Following a series of CBS News reports that revealed potential safety dangers in vehicle seats, Senators Ed Markey and Richard Blumenthal will reintroduce legislation that would require a new strength standard.
"Seatback strength standards have not been substantially updated since 1967, allowing thousands to be injured and killed when their car's front seats collapse after a crash," Markey, a Democrat from Massachusetts, told CBS News. "That's why I'm reintroducing legislation to require the modernization of our seatback safety standards moving forward. We must end these entirely unacceptable and preventable tragedies."
The Modernizing Seatback Safety Act would require automakers and the National Highway Traffic Safety Administration to strengthen seat standards within two years.
In a series of stories that began airing in 2015, CBS News revealed that when hit from behind, car front seats may break and their occupants can be propelled – forcefully – into the rear seats where children usually sit.
more than 100 people, mostly children, who were severely injured or killed in alleged seatback failures over the past 30 years. The number is likely higher: In 2016, then-NHTSA administrator Mark Rosekind acknowledged that such crashes were not closely tracked.
Crash tests have shown the risks associated with seatback failures for decades, with problems existing in many different car makes and models. Auto safety experts blame a seatback safety standard that dates back to the 1960s.
The cost to fix the problem could be small - as little as on a dollar or so per seat, according to a deposition with an auto company engineer reviewed by CBS News.
"It is the moral obligation of a society to use available, affordable, science-based solutions to limit risks that can kill or severely injure unsuspecting individuals," said Jason Levine, executive director of the Center for Auto Safety. "The Modernizing Seatback Safety Act can finally bring closure to an embarrassing half-century of an unwillingness to upgrade a safety standard that can be passed with the average dining room chair."
The bill is written in honor of several families directly affected by seatback failure crashes, including two who previously told their stories to CBS News.
More than a decade after, Taylor, Andy and Liz Warner still struggle with the loss. Taylor was in a car seat behind her father in the family's minivan when they were rear-ended going 55 miles per hour. Andy's seat broke and collapsed backwards, killing Taylor.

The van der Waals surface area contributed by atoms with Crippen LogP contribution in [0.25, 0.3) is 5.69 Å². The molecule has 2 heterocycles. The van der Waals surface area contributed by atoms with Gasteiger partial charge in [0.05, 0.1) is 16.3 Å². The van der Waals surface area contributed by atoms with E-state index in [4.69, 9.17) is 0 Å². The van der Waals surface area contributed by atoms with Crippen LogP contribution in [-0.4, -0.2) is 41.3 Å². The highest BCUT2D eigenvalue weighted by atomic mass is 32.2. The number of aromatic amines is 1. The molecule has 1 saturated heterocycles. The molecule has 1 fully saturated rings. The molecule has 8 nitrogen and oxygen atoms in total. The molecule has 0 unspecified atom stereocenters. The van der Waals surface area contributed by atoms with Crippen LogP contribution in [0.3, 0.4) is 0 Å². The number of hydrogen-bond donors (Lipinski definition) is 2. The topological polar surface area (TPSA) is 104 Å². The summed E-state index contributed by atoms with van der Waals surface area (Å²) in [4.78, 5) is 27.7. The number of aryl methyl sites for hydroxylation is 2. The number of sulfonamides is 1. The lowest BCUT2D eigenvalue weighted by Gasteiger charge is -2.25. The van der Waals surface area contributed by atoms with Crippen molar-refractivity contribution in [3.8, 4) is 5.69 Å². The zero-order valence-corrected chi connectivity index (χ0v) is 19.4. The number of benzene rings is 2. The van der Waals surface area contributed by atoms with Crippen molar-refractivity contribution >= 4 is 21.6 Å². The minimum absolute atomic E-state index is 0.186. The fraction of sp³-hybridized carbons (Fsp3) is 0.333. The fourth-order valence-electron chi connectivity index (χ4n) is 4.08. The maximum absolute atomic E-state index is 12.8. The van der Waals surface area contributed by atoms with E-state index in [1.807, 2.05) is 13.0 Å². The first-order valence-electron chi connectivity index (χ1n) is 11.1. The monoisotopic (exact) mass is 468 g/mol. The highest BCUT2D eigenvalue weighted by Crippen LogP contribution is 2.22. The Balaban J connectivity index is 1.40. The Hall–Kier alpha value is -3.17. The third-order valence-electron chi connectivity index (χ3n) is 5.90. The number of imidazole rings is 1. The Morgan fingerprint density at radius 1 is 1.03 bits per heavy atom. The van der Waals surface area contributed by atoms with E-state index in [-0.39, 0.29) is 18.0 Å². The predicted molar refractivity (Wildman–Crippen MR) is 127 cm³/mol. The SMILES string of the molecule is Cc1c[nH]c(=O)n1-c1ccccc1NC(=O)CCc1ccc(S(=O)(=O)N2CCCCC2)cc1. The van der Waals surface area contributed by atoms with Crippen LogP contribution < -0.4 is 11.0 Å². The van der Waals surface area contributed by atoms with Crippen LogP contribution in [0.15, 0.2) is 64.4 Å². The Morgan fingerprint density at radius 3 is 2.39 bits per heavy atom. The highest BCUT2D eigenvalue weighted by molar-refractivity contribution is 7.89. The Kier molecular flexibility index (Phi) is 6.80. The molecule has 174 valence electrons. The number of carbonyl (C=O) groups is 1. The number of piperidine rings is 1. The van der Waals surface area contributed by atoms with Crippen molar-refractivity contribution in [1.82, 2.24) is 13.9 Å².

"Tragically our family is not alone in experiencing this type of unthinkable loss," said the Warners in a statement. "We are committed to this not happening to another family. Advocating for safety improvements has been a marathon and it is time to get them over the finish line. Our family thanks the senators for their leadership on this issue and urges Congress to pass this legislation without further delay."
In September 2016, Ben and Kristi Reavis were stopped in traffic with their two kids, 3-year-old Owen and 5-year-old Emily, on a Dallas-area expressway on their way home from church. An SUV slammed into the back of their sedan at 45 mph.
As a crash test simulating the crash and used during a subsequent trial showed, the front seats collapsed, sending Ben and Kristi head first into their own children, who were sitting in car seats in the back seat. Both kids suffered lasting traumatic brain injuries.
"Our children are hurt forever. We just can't imagine this happening to any other families," Kristi said in 2018 after a civil jury in Texas.
The measure on seat strength is one of four auto-safety bills Markey and Blumenthal are introducing Monday.
One would offer grants to states to use for notifying registered vehicle owners of safety recalls and establish annual report cards on how effectively automakers are completing open recalls. Another would require automakers to provide more information about incidents involving death or serious injuries and then have NHTSA make that data available to the public in a user-friendly format.
The third would require the Department of Transportation to study how driver-monitoring systems can prevent distraction and misuse of advanced driver assistance systems – including Tesla's Autopilot – and calls for regulations requiring the installation of driver-monitoring systems based on the agency's findings.
The Senators hope to include the package in President Biden's infrastructure bill.
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